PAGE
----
Timothy's Blog

Timothy's blog on dulcimers, music, nature and life!
MAY
29

EXCELSIOR! Ideas concerning the concept of “Up” in music arranging

EXCELSIOR!  Ideas concerning the concept of “Up” in music arranging

“Excelsior” is a Latin word meaning “ever upward.” Aspiration is an important part of every aspect of our lives!  We need a sense of hope for better things, more noble things, more joy and adventure and ultimate fulfillment.  Certainly our music arranging can reflect this.  I have compiled ideas here that I employ to give a sense of “excelsior” in my arranging and playing music, and I often experience a new elation as I perform, no matter what the form of the music is.  Some of this concept is already built into the source melody or chords --- perhaps that’s why I choose to use them in the first place --- but I can consciously incorporate many other techniques as well to flesh out the progressive joy or drama.  I do hope that you too can find your own elation through using some of these!

(A couple of references in the text are for players of hammered dulcimer --- but all of these thoughts can be used by any musicians.)

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MAY
21

A lot of helpful ideas for playing PENNYWHISTLE

A lot of helpful ideas for playing PENNYWHISTLE

At some point in their lives, many casual musicians and serious players of other instruments pick up a simple “pennywhistle” or “tin whistle” and try to play it for fun or as a special extra sound along with their other music.  Other folks won’t even attempt it, afraid that they’ll sound horrible.  Well, I think you can at least attempt it, especially since there are a lot of pretty good whistles available for less than twenty dollars in most music stores!  And they have only six holes that produce the regular do-re-mi scale!  Hopefully you can come up with a decent sound with a little exploration; I’ve compiled here a list of helpful ideas that I’ve amassed over the past thirty-some years as I’ve been playing whistle and sharing what I know with other players:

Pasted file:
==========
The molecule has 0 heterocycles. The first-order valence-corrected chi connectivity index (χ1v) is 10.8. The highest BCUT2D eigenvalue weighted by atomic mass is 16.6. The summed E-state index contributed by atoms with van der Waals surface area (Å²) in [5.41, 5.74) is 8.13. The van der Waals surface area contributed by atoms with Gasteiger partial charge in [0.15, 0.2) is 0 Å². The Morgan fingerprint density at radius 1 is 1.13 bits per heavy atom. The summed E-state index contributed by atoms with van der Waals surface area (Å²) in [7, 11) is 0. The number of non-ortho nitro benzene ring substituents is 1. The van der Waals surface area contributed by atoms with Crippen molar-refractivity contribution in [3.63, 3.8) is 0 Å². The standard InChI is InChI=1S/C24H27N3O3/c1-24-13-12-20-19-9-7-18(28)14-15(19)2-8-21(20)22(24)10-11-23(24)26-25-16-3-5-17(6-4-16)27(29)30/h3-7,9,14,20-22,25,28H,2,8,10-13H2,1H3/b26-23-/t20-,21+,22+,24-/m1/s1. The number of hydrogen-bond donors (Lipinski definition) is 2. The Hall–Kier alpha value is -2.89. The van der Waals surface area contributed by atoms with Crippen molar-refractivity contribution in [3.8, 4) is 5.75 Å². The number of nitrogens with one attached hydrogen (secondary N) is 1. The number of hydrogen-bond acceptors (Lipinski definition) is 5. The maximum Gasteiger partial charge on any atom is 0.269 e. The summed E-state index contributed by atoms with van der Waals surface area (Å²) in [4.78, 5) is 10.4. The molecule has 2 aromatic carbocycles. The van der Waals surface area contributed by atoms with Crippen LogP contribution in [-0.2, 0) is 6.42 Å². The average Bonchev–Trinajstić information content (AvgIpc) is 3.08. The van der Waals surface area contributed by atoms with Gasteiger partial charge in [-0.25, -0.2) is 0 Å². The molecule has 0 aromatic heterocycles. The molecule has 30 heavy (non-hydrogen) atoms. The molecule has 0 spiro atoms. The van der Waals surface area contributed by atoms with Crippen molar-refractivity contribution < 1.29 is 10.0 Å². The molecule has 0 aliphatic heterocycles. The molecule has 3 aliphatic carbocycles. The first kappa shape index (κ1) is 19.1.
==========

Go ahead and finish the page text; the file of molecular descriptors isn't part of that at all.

1) Where can they be found?

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MAY
15

Stage setup for the audience to see and hear

Stage setup for the audience to see and hear

Here's a photo of the stage setup Ouida Archinal, Ann Robinson, and I used in December of 2012 at our trio concert in the Hennage Auditorium in Colonial Williamsburg. I thought I'd share it since it's an example of one of the ways we cope with making a good presentation to the audience of our instruments and sounds.

1) The three hammered dulcimers are all carefully cantilevered for good visibility and sound projection but within pretty good hearing range of each other; our backs are turned somewhat to the audience, but we always turn toward the people when we talk or play other instruments.  This seems to make more sense than facing the audience so that they see our faces but can't see or hear the dulcimers!

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MAY
08

Musical modes are the same as scales!

Sometimes we hear musicians say things like "That's a modal tune" or "That's in a minor key, but one note's different," etc.  Let's talk about what that means!

In the Middle Ages and earlier, music was essentially just melody and rhythm, with no harmony, and besides that the instruments could play in only one key.  (I find the no-harmony thing hard to imagine, but that's what music historians say.)  To get variety and color in the music, then, one thing musicians did was to set up a system of "modes" using that single-key scale.  And the mode system is used in most music today as well.  This is actually very easy to understand, and it's a helpful thing to know if you play music yourself!

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APR
23

Lessons learned from Herb Alpert and the Tijuana Brass!

Lessons learned from Herb Alpert and the Tijuana Brass!

In 2011, when I was considering tunes for the Civil War album Tenting on the Old Camp Ground, I thought of the spiritual “Wade in the Water” (and ended up doing it in a lively duet form with Bill Gurley, in an arrangement Bill originated).  I remembered that I’d first heard the marvelous melody on a record by the Tijuana Brass in the 1960s --- so I went looking for the track and ended up re-collecting in digital form all of their albums!  I began to realize that these, and especially the two records I owned at that time, What Now My Love and The Brass Are Coming, had had a profound influence on my musical sense and styling ever since.  I play different instruments and genres than Herbie and his group of first-rate session men, but the approach I use to production, arranging, and playing is definitely similar!

To convince myself that I wasn’t  just imagining this influence, and to perhaps share the ideas with others, I started a brainstorming list --- and it quickly became a large set of both general concepts and specific applications.

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